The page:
The UK government will launch an independent inquiry into “systematic failures” in policing, Interior Minister, Priti Patel, said Tuesday.
He expressed the resolve after an officer serving in London kidnapped, raped and murdered a woman.
The death of Sarah Everard at the hands of a police officer rocked the country and led to an outcry about the levels of violence against women and girls in Britain.
It has also raised questions about police vetting, how forces handle complaints from victims, as well as wider calls to address sexism and misogyny in policing.
“It is abhorrent that a serving police officer was able to abuse his position of power, authority and trust to commit such a horrific crime,” Patel said at the ruling Conservative Party’s annual conference.
“I can confirm today there will be an inquiry to give the independent oversight needed, to ensure something like this can never happen again.”
Wayne Couzens, 48, who served in London’s Metropolitan police force, was jailed for life last week after admitting the kidnap, rape and murder of Everard.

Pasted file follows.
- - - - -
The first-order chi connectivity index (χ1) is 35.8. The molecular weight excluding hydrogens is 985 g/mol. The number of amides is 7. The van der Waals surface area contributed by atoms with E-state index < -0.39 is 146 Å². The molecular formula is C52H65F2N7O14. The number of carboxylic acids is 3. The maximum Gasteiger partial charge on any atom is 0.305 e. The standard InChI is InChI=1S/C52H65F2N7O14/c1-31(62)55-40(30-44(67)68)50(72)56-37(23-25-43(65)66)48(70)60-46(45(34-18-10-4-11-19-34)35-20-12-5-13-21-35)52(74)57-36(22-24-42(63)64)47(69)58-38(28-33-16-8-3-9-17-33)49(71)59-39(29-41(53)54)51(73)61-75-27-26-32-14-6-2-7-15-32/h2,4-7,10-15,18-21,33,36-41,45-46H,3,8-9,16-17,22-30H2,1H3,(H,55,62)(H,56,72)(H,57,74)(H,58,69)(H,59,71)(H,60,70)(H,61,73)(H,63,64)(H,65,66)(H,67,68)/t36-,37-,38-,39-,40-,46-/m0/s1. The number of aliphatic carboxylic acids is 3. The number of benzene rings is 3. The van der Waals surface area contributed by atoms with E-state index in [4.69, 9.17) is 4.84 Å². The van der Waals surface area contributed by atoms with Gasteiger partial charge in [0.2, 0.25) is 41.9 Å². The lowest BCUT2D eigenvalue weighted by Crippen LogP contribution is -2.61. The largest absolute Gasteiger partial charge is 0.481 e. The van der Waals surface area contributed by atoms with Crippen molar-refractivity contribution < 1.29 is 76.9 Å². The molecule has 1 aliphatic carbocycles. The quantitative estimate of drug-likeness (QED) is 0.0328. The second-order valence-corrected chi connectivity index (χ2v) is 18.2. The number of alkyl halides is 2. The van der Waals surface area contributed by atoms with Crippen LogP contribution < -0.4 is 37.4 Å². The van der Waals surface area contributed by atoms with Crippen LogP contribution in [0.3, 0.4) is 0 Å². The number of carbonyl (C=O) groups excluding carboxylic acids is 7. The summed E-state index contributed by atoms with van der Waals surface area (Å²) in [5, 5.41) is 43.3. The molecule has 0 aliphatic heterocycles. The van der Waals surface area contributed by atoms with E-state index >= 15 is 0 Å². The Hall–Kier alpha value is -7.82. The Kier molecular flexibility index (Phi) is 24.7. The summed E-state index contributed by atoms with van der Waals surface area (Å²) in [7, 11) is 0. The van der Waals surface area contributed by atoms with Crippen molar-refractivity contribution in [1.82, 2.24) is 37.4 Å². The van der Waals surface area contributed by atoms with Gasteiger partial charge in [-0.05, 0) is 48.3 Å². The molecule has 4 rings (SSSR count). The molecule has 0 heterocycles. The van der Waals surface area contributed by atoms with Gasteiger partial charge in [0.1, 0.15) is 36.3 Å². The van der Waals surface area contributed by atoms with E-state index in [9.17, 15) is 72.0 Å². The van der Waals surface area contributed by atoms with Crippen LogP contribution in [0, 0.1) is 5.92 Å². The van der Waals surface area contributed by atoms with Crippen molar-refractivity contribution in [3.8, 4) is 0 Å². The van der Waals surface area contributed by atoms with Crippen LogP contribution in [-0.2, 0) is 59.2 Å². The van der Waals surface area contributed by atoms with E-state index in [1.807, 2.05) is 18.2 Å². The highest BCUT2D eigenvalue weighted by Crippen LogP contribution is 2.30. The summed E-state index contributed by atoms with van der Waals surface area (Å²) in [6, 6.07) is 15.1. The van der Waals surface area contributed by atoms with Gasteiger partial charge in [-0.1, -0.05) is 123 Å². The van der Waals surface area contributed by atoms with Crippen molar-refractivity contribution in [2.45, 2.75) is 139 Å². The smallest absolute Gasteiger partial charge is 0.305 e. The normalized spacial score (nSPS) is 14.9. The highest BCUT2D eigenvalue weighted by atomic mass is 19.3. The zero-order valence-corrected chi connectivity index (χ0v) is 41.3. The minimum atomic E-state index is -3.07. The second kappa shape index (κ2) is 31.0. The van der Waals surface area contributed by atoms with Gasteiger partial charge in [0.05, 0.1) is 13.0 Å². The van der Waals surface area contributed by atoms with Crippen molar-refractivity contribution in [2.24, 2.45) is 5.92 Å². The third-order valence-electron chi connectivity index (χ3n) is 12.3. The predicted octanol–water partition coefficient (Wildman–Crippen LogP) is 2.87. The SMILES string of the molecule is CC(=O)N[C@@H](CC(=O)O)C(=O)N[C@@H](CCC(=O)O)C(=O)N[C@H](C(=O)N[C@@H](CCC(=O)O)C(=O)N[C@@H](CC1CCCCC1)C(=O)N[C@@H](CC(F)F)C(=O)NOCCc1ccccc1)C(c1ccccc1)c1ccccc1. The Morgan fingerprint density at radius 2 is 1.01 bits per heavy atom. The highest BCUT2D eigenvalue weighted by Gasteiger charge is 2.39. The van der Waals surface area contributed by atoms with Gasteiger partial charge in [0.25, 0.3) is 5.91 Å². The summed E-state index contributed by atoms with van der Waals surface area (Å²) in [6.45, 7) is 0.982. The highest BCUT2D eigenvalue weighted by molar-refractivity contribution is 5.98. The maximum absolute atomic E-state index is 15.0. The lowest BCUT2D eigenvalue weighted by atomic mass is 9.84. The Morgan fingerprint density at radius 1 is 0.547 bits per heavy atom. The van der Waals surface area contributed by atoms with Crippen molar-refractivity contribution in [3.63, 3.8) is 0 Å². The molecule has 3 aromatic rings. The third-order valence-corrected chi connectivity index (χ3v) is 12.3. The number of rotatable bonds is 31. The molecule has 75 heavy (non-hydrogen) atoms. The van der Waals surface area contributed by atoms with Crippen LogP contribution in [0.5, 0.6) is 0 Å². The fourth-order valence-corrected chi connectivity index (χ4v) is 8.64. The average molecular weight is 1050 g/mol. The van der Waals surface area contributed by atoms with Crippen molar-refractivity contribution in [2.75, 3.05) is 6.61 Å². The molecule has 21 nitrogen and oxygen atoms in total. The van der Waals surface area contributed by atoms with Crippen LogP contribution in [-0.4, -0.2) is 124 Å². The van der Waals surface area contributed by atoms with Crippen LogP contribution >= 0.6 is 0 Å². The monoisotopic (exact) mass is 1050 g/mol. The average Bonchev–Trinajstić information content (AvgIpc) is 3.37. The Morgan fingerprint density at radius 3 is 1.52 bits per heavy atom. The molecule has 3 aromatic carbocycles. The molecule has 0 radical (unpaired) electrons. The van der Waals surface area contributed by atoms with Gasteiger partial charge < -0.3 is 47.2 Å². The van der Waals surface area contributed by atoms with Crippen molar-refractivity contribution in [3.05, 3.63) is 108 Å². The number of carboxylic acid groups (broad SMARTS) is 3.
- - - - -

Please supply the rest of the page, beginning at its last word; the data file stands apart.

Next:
He had falsely arrested the 33-year-old marketing executive as she walked home from a friend’s, on the pretence that she had broken coronavirus restrictions in place at the time.
In a separate case, another London police officer from the same diplomatic protection unit in which Couzens served, was this week charged with rape and remanded in custody.
Metropolitan Commissioner Cressida Dick, said on Sunday she would announce “a high-profile figure” to lead a separate internal review of the Met.
“They will look at our training, leadership, processes, systems and standards of behaviour, and examine cases where officers have let the public down,” Dick said.
Britain’s low level of convictions for rape, which have fallen dramatically over the last decade, have also been thrown into the spotlight by recent events.
Prime Minister Boris Johnson conceded Tuesday that people may have lost faith in policing nationwide because of Couzens’ conviction and other cases of alleged or confirmed misconduct by officers, as well as criminal justice service delays and failures.
“I want everybody to have that confidence and at the moment I have got to tell you that the answer to that is ‘no’, I don’t think people do have enough confidence in the criminal justice system,” he told Sky News.
“And I don’t think people have a feeling that the police are handling these issues fast enough either.
“And that has, certainly, led to this feeling of fury, frustration, betrayal on the part of millions of people — most of them women — about what is happening.”